I suppose this post marks the beginning of the end of my stint—but hopefully not of my collaborations with Letras Latinas—as an MFA candidate in poetry at the University of Notre Dame and a graduate assistant for Letras Latinas. This assistantship has been a godsend, giving me the financial assistance, support, and mentorship not only to pursue an MFA degree but to also to attend important conferences such as the Association of Writers and Writing Programs (AWP) conference, the National Association for Chicana and Chicano Studies (NACCS) conference, and a second CantoMundo workshop--therefore providing a space that enriched both my educational experience but also my poetic sensibility. And just as important, I have been provided with a space and platform to hone my skills as an assistant editor and literary journalist—where I have been able to participate in what I conceive to be a monumental and historic Letras Latinas project: Latino/a Poetry Now. Latino/a Poetry Now, as many of you may know, is a national reading tour designed to showcase the thematically and aesthetically diverse body of work being produced by contemporary Latino/a poets. But I would venture to say that Latino/a Poetry Now is more than that, part reading tour, yes, but as the Latino/a Poetry Now roundtables (hosted at the website of the Poetry Society of America; of which I’ve had the opportunity to moderate two: here and here) will attest to, it is also a documentation of our physical and literary presence in the landscape of contemporary U.S. literature. A presence that refuses to be compartmentalized under a single aesthetic, thematic or even cultural, ethnic, or linguistic label but which thrives on its polymorphism.
But what I think will be perhaps the most important consequence of my time here is the conclusion of a project and gathering to which I have alluded in the title of my post and which I suppose really began two years ago when I was first approached by Francisco Aragón regarding my acceptance into Notre Dame’s MFA program. It was during that first meeting that Letras Latinas' commitment to collaborations and “projects that identify and support emerging Latino/a writers” became most apparent. The young Latino/a poets gathering and roundtable is precisely such a project and is one that I am particularly proud of. The young poets gathering and roundtable is, if you will, a thesis of sorts for me, one that culminates my time as a Letras Latinas’ graduate assistant. Part online roundtable, part gathering, this project (which I am currently coordinating in collaboration with Notre Dame MFA candidates Lynda Letona and Thade Correa) is designed to start an online dialogue among Latino/a poets currently in MFA programs. A discussion grounded around issues of identity, the MFA experience, but also around poetics. As readers will soon get to see, these poets remarkably and astutely discuss and comment on their own—not surprisingly—diverse aesthetics. What is perhaps—for me—the most interesting element of this conversation is the way in which the poets negotiate the polymorphic landscape of Latino/a literature, a negotiation that at times seems like a struggle and which is one of the defining aspects of the Poetry Society of America / Latino/a Poetry Now roundtables.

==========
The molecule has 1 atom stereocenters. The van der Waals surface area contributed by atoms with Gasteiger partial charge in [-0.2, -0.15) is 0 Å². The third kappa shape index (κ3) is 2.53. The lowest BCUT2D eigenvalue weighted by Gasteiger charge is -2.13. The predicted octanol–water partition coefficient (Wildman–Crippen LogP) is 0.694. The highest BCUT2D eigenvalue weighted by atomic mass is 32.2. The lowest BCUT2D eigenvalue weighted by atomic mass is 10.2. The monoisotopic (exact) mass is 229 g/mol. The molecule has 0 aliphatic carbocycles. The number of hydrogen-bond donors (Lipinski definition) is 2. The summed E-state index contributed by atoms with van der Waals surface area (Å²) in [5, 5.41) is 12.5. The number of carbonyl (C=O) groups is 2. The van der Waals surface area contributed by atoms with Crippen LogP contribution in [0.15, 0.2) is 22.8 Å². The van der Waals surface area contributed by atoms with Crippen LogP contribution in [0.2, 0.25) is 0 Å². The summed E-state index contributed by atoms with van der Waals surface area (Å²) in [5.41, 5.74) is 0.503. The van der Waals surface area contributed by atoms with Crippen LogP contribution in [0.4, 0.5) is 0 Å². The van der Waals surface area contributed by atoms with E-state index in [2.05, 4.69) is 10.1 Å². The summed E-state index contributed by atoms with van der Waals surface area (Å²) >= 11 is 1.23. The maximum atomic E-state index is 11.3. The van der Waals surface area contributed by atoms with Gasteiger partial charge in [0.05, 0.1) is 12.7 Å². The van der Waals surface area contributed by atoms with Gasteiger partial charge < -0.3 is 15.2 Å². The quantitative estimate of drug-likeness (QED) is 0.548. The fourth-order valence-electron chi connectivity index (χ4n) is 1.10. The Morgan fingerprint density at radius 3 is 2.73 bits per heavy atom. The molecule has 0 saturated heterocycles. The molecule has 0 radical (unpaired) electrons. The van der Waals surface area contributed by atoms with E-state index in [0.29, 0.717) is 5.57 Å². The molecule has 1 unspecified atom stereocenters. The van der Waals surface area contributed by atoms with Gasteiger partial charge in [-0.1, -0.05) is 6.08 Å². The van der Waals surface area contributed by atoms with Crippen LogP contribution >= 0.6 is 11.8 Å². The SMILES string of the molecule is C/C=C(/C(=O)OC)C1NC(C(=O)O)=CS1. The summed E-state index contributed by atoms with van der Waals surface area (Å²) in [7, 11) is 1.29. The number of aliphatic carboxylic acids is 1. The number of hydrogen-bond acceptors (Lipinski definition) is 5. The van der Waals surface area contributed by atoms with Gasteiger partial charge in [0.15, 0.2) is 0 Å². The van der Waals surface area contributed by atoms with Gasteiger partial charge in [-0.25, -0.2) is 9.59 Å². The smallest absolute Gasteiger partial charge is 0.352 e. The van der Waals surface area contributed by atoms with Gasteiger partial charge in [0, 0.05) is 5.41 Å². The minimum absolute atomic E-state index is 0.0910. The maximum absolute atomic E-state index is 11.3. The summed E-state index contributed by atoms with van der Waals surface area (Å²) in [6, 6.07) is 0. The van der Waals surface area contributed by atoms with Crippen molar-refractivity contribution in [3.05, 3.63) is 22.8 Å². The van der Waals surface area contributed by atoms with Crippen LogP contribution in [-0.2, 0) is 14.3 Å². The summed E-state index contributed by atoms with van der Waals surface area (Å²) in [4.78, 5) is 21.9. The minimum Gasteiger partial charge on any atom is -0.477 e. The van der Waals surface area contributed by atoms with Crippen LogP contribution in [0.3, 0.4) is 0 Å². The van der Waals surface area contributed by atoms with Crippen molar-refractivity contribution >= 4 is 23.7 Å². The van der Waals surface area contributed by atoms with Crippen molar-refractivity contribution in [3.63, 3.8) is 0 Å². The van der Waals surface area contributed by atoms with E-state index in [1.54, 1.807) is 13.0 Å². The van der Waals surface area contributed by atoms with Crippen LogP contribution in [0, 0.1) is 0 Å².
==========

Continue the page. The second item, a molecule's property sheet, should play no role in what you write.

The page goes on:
Another key component for this project is the young poets gathering taking place this weekend on campus at Notre Dame. The gathering is a proposed two-year initiative in which half of those poets participating in the roundtable will be invited for a weekend retreat at the campus of Notre Dame (the other half will be invited to partake one year from now; this is the goal). Poets will mostly just spend time together and expand upon the ideas touched upon in the online roundtable but, will also meet with, CantoMundo fellow Diego Báez, Notre Dame professor and Creative Writing director, and award-winning poet Orlando R. Menes and professor Marisel Moreno-Anderson for various conversations and workshops. Perhaps the best way to conceive of this retreat is to consider CantoMundo as one particular model—that is: the gathering serves as a space where issues of poetics can be openly discussed in tandem with poets being exposed to an established Latino/a voice, in this case Orlando R. Menes—but with the added trait that the weekend gathering has as its niche that particular Latino/a population currently participating in an MFA program.
Part of Letras Latina’s mission statement is not only “to enhance the visibility and appreciation of Latino literature” but also a commitment to “projects that identify and support emerging Lation/a writers.” In the spirit of Letras Latinas’ mission, we hope that this endeavor serves as an initial gesture toward the creation of a network of sorts and future program for: those Latino/a poets who are seriously thinking about enrolling in an MFA program and also those Latino/a poets who are currently enrolled in an MFA program. In a sense what we hope to establish during this gathering is the beginning of a network and a space in which we have the sort of conversations we have been having in our online discussion, but in which we also get the ball rolling for future gatherings.
Pictures and a post of the gathering are to follow, as well as, of course, the online roundtable.